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“You’re only as good as your last burrito...”

by Carrie Mossein

A guy opens a tacoria in Moab and two years later he’s talking corporate chains. But not before Banditos becomes a full-fledged Cantina – a restaurant and club promising a “curb appeal” Banditos owner Darrin McCollum admits the restaurant currently lacks. What Banditos or its owner does not lack, however, is passion, for food and for business.

“There are probably 10 percent of the population who get to do for a living what they enjoy,” Darrin says. “I really am passionate about what I do.” Darrin said he takes it “very personally” if someone doesn’t like his food. Not the hurt feelings-type personally, but literally. “I created every one of these recipes,” he says. “So if it’s not right, I want to know, and I want to know why.”

Part of the process of keeping a handle on such things are two line checks a day, measuring the taste, temperature and quality of everything that goes out of the kitchen. “With the red sauce, if the chiles are cooked too quickly they are a little bitter,” he says. “Or if they’re held too hot. People can taste it. If they tell me about it, I’ll fix it. “There’s a 100 percent guarantee on everything,” he adds. “If someone is not happy with their meal, by all means I’m going to fix it.”

Darrin grew up in Mexican food-rich southern California, and began working in restaurants when he was 13 years old. When he was 16, Darrin said he “knew” he wanted to own a restaurant. His ambition was to realize this goal by the time he was 25 years old. It actually took 10 years longer, a period of time Darrin worked in many Mexican restaurants, developed a love for creating recipes, and practiced the management thing by opening Pasta Jay’s in Moab in 1992.

“I’ve been in Moab on and off ever since,” he said. “I came back the last time in 1997 to open a restaurant. I waited tables for two and a half years until the opportunity presented itself.” Banditos opened in May 2000 in the long vacant site of a former chain tacoria. His Cousin, Scott Stull, and a friend, Peter Verchick, helped him finance the deal. “I told them I had recipes, location, equipment everything except the money,” Darrin says. “They invested and we did it on a real low budget at first.”

Banditos opened as a self-serve counter restaurant with a menu about 30 percent of the current menu. A year later Banditos expanded its kitchen, obtained a liquor license (peach margaritas, among other specialty drinks available), added outdoor patio seating and became a full-serve restaurant.

“I sold my ’64 Corvette to get us through the first year,” Darrin added. “We took a lot of criticism at first; ‘three dumb white guys trying to make good Mexican food.’ But people like my food. I’ve worked at some really good Mexican restaurants and a lot of people don’t want to do the ‘corporate thing,’ but they have a lot of good systems in place.” “We’re in the midst of Phase III right now. We’re going to build a bar and add 2,500 square feet to the building. It will include a tortilla machine in the front window and a “hitching post” for bicycles and dogs. We’ll have an L-shaped dance floor in the center with a non-smoking section. I want to ventilate it so that everybody can enjoy being in the bar.” Banditos will have “higher-end” menu items, while maintaining the “value-rated” lunches and dinners currently available.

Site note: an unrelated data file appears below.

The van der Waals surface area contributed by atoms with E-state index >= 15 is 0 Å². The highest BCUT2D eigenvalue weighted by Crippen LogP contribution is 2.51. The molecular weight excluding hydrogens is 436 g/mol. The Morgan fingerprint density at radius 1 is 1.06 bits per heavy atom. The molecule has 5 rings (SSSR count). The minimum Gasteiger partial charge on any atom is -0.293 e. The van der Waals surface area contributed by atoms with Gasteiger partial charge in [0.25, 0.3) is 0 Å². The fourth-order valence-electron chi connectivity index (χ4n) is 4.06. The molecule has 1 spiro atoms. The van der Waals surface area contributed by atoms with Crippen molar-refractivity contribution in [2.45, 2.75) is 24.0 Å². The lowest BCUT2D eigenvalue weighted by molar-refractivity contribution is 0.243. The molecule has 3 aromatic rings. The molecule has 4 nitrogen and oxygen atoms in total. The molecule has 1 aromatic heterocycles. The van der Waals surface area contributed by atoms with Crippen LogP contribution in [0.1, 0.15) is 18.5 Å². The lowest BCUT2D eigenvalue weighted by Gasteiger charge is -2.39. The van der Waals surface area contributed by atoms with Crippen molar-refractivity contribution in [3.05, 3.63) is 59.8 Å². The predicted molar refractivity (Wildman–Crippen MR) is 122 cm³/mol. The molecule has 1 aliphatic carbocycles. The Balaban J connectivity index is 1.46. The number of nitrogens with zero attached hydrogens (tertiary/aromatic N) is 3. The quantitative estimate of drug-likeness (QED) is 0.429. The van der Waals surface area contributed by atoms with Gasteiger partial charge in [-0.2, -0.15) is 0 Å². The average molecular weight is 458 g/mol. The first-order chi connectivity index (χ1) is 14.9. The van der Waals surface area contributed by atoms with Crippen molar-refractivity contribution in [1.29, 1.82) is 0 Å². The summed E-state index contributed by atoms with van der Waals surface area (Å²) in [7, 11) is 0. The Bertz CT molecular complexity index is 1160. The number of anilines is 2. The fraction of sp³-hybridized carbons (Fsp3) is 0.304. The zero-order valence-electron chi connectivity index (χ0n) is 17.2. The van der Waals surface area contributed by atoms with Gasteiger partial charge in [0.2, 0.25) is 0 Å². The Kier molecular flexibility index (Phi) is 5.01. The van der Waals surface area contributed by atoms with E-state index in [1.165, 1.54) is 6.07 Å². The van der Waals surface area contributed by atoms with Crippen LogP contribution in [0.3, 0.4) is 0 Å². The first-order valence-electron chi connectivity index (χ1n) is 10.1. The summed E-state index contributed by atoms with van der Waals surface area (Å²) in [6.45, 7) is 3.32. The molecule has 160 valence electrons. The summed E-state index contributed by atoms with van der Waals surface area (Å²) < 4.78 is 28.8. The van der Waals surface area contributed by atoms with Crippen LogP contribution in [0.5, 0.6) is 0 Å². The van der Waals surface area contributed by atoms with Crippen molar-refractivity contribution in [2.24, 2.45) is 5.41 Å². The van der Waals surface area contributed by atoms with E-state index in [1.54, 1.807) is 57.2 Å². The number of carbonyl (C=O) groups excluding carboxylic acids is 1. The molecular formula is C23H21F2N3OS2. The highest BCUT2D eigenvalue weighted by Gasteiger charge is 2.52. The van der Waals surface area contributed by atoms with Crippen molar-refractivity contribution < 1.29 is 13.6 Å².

Darrin also plans to reopen for breakfast, something he said he tried the first year the restaurant was open. Darrin also plans to “go back into the kitchen” this year. Running the business end, planning for the expansion has taken him, temporarily, away from what he says he loves to do most, and that is to create. “I get in the kitchen, start putting things together and then run to the office and write it down,” he said. “I haven’t created a new recipe for a while so it’s time to get back in the kitchen.”

While the corporations and restaurant chains may have a lot of good systems in place, Darrin said he won’t change the nature of his own recipe making or that every ingredient used in his restaurant is fresh, even when he, as he plans to do, goes corporate. In trying to choose a “Recipe of the Month” Darrin had trouble finding a recipe that didn’t require two, three, four or five recipes to get to the main fare. “I like the spinning sign and I like the logo,” Darrin said. “There are no cans in our Mexi-can.”

Banditos employs 25 to 30 people, more than half of them full-time. The entire kitchen staff is full-time. Darrin said he “loves it all” in terms of the recipes and dishes available at Banditos, but customer favorites include the fish tacos (salmon, I might specify), the chicken Caesar salad and melt-in-your-mouth baby back ribs with garlic mashed potatoes. “We’ve been recognized by Nation’s Restaurant News, Shape Magazine, Goddess Magazine and others,” Darrin said. “We’ve received some good press.”

A little known service provided by Banditos that the Moab community will appreciate is home delivery – 11 to 2 p.m. and 5 to 9 p.m. To order call 259-3894, or eat in at 467 N. Main Street. Look for the spinning sign – the only one in town.


Recipe of the Month

Pineapple-Ginger Salsa

Place pinapple on cutting board and chop until it is roughly 1/8 inch pieces. Place all ingredients into a bowl and fold it together until it is mixed thoroughly.


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